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Bánh Mì Maniac

Divine Consumption

252 Smith St, Collingwood

Price: $4.50
Filling: 4/5 (BBQ Pork)
Dressing/Salad: 1.5/3
Bread: 1/2
Total: 6.5/10

One does feel pity at times for Sunny’s Bakery. It is located on a super happening strip, filled with popular cafes and restaurants, but more importantly, a few doors down from the almighty N.Lee. Establishing a large customer-base is very challenging when the nearest Vietnamese bakery receives all the limelight and has queues spilling out the door every day. On a normal day, it is near-on impossible to walk down Smith Street without someone chewing from a N.Lee labelled paper-bag encasing a precious bánh mì. But sunny’s, well, they hang their heads high.

I entered into a very clean space, with all the food and signs very nicely presented. To continue with the comparison to N. Lee, I ordered the grilled pork – with an identical price tag – and was met with a, “do you want everything?”, yes please! The pork was scooped from a massive pile – one downside about N.Lee, they are always running out of hot pork – the chicken and meatball options also looked tasty. I bid goodbye to the friendly staff and went outside to do the photo business when a woman of older age asked me if I was going to make a profit from the shots. “No, no, it’s just for my blog”, I replied, and she went on to tell me how Sunny’s was her favourite bakery and that she goes there on a frequent basis, while simultaneously it seemed that the bakery was filling out a bit. Maybe I was wrong about this place.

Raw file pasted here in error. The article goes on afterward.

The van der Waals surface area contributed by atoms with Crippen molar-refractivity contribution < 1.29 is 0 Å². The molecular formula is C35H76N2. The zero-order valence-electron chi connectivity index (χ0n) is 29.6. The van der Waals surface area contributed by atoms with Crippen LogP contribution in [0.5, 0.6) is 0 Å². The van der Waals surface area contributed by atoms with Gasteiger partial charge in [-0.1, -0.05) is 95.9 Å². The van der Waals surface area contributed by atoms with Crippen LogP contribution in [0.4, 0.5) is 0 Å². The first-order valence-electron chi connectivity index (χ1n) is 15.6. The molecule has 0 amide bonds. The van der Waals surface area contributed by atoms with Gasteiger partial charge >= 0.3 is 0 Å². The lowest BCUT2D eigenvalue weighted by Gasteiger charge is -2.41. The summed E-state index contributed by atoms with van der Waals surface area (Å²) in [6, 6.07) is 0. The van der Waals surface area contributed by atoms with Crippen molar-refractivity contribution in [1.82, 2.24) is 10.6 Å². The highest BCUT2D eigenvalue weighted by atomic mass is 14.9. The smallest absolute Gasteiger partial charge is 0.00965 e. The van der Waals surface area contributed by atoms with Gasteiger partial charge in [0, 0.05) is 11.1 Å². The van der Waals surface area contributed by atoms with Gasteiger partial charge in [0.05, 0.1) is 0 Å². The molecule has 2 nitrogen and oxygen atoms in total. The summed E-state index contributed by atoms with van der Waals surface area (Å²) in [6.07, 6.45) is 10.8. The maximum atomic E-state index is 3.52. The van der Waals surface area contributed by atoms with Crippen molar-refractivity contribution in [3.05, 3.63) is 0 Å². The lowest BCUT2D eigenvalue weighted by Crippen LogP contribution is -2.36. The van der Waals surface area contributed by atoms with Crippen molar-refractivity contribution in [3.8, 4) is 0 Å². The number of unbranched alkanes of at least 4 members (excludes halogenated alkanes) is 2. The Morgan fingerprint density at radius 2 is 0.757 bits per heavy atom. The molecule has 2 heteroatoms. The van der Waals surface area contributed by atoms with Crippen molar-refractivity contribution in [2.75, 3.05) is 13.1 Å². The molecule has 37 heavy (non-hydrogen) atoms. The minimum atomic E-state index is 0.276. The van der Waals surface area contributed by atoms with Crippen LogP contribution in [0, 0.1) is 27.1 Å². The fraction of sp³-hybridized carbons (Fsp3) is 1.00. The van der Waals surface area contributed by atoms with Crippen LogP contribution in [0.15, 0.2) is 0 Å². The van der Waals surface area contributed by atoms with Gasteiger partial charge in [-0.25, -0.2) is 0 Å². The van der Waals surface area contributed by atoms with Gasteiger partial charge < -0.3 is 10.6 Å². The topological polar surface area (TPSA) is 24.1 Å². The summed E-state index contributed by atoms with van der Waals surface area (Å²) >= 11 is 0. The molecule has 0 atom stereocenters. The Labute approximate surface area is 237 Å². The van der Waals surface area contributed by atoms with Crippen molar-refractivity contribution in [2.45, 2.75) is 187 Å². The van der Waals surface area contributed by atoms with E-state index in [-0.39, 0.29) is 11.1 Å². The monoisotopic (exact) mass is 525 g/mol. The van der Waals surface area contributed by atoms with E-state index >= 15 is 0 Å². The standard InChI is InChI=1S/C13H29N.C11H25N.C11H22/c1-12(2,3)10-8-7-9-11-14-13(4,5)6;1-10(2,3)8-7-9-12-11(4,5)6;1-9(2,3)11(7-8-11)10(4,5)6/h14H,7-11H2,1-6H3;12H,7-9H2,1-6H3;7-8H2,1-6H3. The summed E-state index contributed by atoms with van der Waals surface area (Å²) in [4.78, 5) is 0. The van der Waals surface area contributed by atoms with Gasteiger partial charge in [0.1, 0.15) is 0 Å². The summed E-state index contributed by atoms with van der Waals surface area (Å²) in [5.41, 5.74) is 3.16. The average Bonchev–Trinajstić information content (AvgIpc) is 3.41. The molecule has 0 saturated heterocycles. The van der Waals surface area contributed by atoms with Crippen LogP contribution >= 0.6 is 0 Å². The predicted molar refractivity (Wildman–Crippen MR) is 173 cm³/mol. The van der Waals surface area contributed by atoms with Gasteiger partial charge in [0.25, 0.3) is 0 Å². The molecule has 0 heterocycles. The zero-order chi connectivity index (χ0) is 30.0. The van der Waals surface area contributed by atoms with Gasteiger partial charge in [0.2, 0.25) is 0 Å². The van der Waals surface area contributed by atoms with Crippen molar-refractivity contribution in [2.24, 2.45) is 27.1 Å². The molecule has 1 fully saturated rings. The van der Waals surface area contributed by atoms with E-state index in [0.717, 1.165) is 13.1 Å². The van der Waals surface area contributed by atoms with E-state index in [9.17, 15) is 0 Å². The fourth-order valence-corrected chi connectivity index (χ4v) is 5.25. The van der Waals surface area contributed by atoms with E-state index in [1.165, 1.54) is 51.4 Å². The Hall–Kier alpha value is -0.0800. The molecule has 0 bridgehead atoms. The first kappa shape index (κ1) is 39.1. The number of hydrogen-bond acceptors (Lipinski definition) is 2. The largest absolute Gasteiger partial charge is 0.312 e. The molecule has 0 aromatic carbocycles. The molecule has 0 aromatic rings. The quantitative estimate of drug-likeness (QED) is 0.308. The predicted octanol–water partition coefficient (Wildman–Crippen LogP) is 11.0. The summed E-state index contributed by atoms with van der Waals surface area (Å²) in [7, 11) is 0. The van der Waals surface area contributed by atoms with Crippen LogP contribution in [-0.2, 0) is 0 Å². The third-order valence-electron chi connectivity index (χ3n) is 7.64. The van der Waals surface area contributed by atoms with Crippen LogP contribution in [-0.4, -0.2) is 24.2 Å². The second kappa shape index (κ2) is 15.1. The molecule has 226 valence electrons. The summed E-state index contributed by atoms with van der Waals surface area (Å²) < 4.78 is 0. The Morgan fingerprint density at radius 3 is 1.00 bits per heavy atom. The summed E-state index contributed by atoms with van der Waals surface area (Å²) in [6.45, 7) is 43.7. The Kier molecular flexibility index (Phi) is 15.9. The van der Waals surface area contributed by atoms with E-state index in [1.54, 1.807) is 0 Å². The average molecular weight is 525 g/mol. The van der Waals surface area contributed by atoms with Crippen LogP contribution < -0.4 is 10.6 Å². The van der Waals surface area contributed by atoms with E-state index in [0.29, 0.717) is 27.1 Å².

So, due to this anonymous woman, my expectations had risen dramatically, and I had to focus extra hard on what I was swallowing. Immediately I noticed that the bread was not heated – this is minor, most places don’t heat their rolls to serve – because I had been to N.Lee the day before. What followed was a satisfying bánh mì. The pork was Cantonese-roast style without the heap of fat, and although lukewarm had a nice bite to it. The salad was fresh and crunchy, I especially liked the pickled carrots. Dressing-wise, it was interesting. While the flavour of it was not overwhelming, the mayonnaise at times was too strong, and mixed with the pâté formed a taste resembling garlic bread. Now don’t be put off by this, I was concentrating deeply and probably got carried away – the bánh mì here are good. If only Sunny’s had opened in a different area (I suggest mine) and didn’t have to compete with the all-conquering N.Lee.

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